Being asleep. Being awake. Hot weather. Cold weather. Seems there’s no end to the number of things that can raise your blood glucose levels. No wonder diabetes management can be such an obstacle course.

But it’s not all doom and gloom. For every factor that unexpectedly sends your blood sugars spiralling out of control, there’s an equally unexpected – and often enjoyable – way to keep them under control.

1. Peanut butter

We know that peanuts are great for people with diabetes. But one group of researchers from Brazil were more interested in peanut butter (and why wouldn’t they be).

The team split participants into three groups: the first ate 1.5 ounces of peanuts; the second had three tablespoons of peanut butter with breakfast; and the third had no peanut butter or peanuts. They all ate the same lunch of white bread and strawberry jam.

Interestingly, the researchers found that the peanut butter was better for blood glucose levels than the peanuts. The second group felt fuller for long, and had lower blood sugars when they were tested after lunch.

Not all peanut butter is as good for you, of course. But the researchers found that the healthier brands can do you a lot of good.

Turns out that peanut butter has a lovely combination of high protein, fibre and healthy oils. So you no longer have to feel ashamed for eating it straight from the jar with a tablespoon. I certainly won’t.

2. Red wine

Red wine lowers blood sugars by stopping the intestines absorbing glucose. Recently, plenty of researchers have become very interested in the effects of red wine on weight loss and blood glucose levels. A number of studies reckon it could be beneficial. That said, drinking too much of it can cause problems (such as a build-up of fat around the liver), so everything in moderation.

3. Onion extract

There are people in the world who make a living feeding onion extract to rats. And we should all be very grateful for that.

A recent study sorted a bunch of rats into three groups, and each was given a different dose of onion extract. Along with the onion, each rat was given a dose of metformin.

The researchers found that the group given the strongest dose of onion extract had lower fasting blood sugar levels, as well as lower cholesterol. According to lead investigator Anthony Ojieh, onion extract “has the potential for use in treating patients with diabetes.”

It’s worth noting that the study only indicated that onion extract lowers blood glucose levels when taken alongside metformin. Further studies would need to be conducted to see if it had the same merits without metformin. Moreover, it’s pretty difficult to get the required level of onion extract from eating onions, so we’ll probably have to wait for the onion extract to be condensed into some kind of drug.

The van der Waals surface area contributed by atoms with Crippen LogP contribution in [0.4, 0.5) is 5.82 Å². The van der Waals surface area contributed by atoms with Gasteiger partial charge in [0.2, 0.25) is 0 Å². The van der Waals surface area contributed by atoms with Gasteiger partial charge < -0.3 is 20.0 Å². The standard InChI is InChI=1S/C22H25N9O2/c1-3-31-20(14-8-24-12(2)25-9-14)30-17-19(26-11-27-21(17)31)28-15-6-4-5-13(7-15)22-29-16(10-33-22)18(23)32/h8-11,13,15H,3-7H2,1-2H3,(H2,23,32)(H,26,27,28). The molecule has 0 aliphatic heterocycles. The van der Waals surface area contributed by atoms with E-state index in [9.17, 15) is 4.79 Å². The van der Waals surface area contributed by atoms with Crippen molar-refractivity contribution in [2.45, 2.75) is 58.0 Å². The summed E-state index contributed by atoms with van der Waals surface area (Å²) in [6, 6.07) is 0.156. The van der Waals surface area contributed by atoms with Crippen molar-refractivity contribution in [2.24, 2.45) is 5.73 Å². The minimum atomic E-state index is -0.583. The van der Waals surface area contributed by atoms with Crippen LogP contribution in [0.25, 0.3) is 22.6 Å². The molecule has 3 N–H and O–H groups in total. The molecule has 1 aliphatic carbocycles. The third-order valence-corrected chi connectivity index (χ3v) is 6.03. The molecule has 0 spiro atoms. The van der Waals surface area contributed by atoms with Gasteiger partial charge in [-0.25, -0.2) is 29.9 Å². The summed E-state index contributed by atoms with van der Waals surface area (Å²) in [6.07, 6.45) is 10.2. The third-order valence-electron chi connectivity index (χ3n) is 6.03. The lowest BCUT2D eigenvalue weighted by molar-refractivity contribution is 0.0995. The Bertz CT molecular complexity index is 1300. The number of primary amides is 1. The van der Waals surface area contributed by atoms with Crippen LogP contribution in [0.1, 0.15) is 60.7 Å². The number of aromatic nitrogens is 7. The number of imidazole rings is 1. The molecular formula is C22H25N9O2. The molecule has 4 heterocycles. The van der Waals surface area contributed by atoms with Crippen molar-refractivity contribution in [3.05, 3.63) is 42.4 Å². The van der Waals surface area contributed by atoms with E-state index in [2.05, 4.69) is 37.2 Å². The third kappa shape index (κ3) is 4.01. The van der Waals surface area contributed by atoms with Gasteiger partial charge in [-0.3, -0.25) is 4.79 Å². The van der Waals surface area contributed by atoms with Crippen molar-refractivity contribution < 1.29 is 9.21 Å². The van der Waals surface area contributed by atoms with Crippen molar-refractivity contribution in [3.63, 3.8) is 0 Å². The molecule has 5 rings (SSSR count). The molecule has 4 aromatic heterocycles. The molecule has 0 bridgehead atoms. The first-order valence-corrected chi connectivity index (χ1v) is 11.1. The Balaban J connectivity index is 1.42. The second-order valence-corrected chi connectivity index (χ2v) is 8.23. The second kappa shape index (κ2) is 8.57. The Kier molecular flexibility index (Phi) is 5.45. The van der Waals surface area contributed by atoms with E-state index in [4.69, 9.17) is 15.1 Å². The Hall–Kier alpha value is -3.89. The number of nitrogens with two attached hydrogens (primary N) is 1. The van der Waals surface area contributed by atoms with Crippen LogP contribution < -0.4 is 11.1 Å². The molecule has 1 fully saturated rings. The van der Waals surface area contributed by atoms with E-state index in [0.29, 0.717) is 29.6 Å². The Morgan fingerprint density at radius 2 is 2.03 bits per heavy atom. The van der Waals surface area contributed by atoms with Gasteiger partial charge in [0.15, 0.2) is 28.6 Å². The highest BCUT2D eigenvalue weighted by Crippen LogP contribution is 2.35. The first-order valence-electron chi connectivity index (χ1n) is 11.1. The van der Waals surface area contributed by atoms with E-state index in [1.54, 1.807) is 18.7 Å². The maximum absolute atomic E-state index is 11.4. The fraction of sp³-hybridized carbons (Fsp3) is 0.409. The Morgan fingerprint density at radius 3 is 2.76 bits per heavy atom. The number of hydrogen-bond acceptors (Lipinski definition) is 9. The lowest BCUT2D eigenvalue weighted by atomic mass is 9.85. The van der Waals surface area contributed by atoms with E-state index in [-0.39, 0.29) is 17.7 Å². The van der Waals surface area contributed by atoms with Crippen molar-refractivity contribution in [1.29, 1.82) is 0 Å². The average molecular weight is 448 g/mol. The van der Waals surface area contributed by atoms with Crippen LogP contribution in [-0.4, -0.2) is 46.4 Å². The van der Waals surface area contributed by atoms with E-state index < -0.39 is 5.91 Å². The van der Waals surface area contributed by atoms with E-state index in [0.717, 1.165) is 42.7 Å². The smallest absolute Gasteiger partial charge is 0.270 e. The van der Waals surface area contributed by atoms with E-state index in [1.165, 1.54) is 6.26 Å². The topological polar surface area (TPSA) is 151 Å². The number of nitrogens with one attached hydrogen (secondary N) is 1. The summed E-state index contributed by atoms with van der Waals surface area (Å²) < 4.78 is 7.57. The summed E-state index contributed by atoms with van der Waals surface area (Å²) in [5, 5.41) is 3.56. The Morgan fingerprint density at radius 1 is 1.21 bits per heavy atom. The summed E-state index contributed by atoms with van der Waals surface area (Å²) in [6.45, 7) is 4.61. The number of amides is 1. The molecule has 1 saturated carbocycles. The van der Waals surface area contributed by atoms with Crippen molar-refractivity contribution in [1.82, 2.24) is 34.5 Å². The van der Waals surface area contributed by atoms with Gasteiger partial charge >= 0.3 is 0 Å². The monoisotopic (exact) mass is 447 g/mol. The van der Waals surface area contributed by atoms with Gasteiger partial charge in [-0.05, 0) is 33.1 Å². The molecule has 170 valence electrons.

4. Garlic

Similarly, garlic could lower blood glucose levels, according to a 2012 study.

Unlike the previous study, this one was conducted on rabbits rather than rats. It found that “garlic as a food additive has […] hypoglycemic effects.”

But again, you’d have to eat a deeply unpleasant amount of garlic to get the results. Although the researchers bought their garlic from a local market, they did all kinds of scientific things to do it in order to make it suitable for the experiment.

So for now you probably shouldn’t go eating barrelfuls of onion and garlic to lower your blood glucose levels. For everyone’s sake.

5. Vinegar

A study published in Diabetes Care reported that apple cider vinegar makes your more sensitive to insulin and reduces blood sugar spikes, particularly after eating starchy food. The findings were relevant to both people with type 2 diabetes and people with prediabetes.

So one way to control blood glucose spikes could be to drink a mixture of apple cider vinegar and water before eating. Particularly if you’re about to enjoy something starchy.

6. Eggs

A Study published in the International journal of Obesity found that overweight people who ate two eggs for breakfast every day lost 65 per cent more weight than people eating a similar breakfast without eggs. The researchers suggested that this might be because eating eggs prevents big, uncontrollable changes in blood glucose levels, thereby controlling appetite.

7. Dark chocolate

In 2011, a study found that dark chocolate increases insulin sensitivity and helps control your blood glucose. And what’s more, the same study discovered that moderate amounts of dark chocolate lower blood pressure, reduce “bad” cholesterol, and improve blood vessel function.

Just don’t go mad; dark chocolate contains a lot of calories. Make sure you eat it in moderation in order to see the benefits.

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